I was asked how I came to be so against Unassisted (Child)Birth (UC) when I had had a UC for one of my own births. If you’ve read me for awhile, you get the gist of it, but I don’t think I have any one post chronicling the path. Let me see if I can outline it here.
When I had Tristan (in 1982), I had a typical hospital birth with Demerol for pain (epidurals weren’t an option) and a mediolateral episiotomy. At the time, I loved his birth! I loved it so much I wrote letters to the doctor, nurses and hospital President thanking them for such an awesome experience. I didn’t know any better.
Then we moved to Tacoma, Washington and, pregnant with Meghann, I found a Bradley instructor who was also a La Leche League leader and prenatal exercise teacher… Marie Foxton. She was amazing! I glommed onto everything she said, reading anything she offered voraciously. Included in the reading material were newsletters (The New Nativity) from Marilyn Moran, the American mother of UCs. Birth and the Dialogue of Love was Marilyn’s book about husband and wife birthing. Her spin on UCs was that only husbands should be with the woman, no doulas, no friends, no kids; just the man you made the baby with. (Even UCs can have fringe elements!) The idea resonated with me perfectly and I set out to have a, what was called then, Do It Yourself (DiTY) birth. I was supposed to have my baby at the military hospital at Ft. Lewis (Madigan) and continued with prenatal care there. Standing between sheeple and birth anarchist, I had my membranes stripped without my permission (unless taking my pants off designated consent) and contracted for many hours before active labor really kicked in. Not one to just hang out with one man, I’d invited several people to the birth, too. One, Marie’s daughter who took pictures of the event (you can see them here in Meghann’s UC Birth Story) and the other two friends from LLL and my exercise class. Both women had newer babies they brought to the birth as well.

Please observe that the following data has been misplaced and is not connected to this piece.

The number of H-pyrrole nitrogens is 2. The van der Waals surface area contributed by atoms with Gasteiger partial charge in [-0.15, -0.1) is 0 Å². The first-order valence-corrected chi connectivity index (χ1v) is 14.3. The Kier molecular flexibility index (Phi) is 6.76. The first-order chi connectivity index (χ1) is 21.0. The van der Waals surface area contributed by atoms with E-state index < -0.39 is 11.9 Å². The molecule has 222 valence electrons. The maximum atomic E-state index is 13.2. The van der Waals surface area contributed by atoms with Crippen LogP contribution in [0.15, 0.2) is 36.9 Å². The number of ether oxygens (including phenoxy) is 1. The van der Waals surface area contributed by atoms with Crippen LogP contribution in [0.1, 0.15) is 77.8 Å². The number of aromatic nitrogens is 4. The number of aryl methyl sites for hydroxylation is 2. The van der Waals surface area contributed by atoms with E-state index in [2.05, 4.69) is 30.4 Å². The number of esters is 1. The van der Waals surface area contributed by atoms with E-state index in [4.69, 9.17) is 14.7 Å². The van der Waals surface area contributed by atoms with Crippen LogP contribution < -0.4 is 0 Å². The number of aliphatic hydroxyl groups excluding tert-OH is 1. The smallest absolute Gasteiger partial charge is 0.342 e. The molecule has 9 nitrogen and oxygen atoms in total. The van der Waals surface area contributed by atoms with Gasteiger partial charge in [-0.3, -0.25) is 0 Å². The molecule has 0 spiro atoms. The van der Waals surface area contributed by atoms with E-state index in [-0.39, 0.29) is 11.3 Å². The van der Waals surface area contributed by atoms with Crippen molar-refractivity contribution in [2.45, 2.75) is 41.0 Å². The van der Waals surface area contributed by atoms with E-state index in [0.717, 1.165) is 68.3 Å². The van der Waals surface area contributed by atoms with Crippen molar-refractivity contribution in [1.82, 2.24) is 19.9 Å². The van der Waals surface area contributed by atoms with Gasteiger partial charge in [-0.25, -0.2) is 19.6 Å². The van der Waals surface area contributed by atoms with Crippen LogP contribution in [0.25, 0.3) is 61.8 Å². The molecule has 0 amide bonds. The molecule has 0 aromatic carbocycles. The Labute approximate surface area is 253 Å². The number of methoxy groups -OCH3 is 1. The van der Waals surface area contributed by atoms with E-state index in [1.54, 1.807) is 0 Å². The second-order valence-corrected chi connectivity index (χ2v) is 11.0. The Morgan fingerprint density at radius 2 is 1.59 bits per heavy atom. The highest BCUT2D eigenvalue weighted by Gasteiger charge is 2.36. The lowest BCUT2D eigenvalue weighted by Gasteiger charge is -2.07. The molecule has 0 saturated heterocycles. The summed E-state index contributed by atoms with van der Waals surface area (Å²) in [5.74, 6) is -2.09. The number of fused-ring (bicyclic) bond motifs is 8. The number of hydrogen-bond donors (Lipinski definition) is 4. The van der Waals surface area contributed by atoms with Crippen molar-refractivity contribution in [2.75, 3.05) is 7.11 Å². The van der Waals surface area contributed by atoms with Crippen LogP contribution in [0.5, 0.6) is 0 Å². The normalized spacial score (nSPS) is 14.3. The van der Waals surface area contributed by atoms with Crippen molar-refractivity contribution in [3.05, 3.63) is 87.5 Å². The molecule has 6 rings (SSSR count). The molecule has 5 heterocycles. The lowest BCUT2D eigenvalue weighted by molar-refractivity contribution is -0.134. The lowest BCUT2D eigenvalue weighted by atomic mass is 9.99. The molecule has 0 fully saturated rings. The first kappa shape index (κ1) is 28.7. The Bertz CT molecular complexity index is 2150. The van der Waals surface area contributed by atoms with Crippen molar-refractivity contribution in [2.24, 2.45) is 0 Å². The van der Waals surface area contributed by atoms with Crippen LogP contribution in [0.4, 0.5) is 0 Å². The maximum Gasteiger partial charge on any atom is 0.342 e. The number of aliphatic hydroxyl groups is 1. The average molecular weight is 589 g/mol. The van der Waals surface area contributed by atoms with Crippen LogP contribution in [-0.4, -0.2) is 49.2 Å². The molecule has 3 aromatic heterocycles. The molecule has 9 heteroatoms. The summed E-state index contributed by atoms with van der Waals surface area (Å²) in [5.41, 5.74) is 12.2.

Over the years, I’ve had judgment saying I didn’t really have a UC because there were other people there. That they influenced me and didn’t allow me to listen to my own instincts, which, by the way, would have led me to the hospital. But it was a UC; there was no medical/midwifery provider there. No one listened to fetal heart tones. No vaginal exams. No blood pressure taken. No thought about the baby’s journey, just my own. When I hear UCers talk about their reasons for wanting to have that type of birth, it is rare that anyone even mentions the baby, especially the safety of the baby. They might say they don’t want the baby poked and prodded or they don’t want the baby taken away from them, but those aren’t safety concerns; they’re inconveniences. No one says, “I’m doing this because I don’t want anyone there because I don’t want any neonatal resuscitation or medications for hemorrhage." They honestly don’t believe they will need such things or they will have time to get help if they need it. They are wrong.
Reading Meghann’s birth story, you can see that she was a shoulder dystocia and nearly died. Had I had a midwife there, we wouldn’t have had to call EMS and the transition after birth would have been much more fluid and gentle. Even still, I thought the birth was awesome for many years.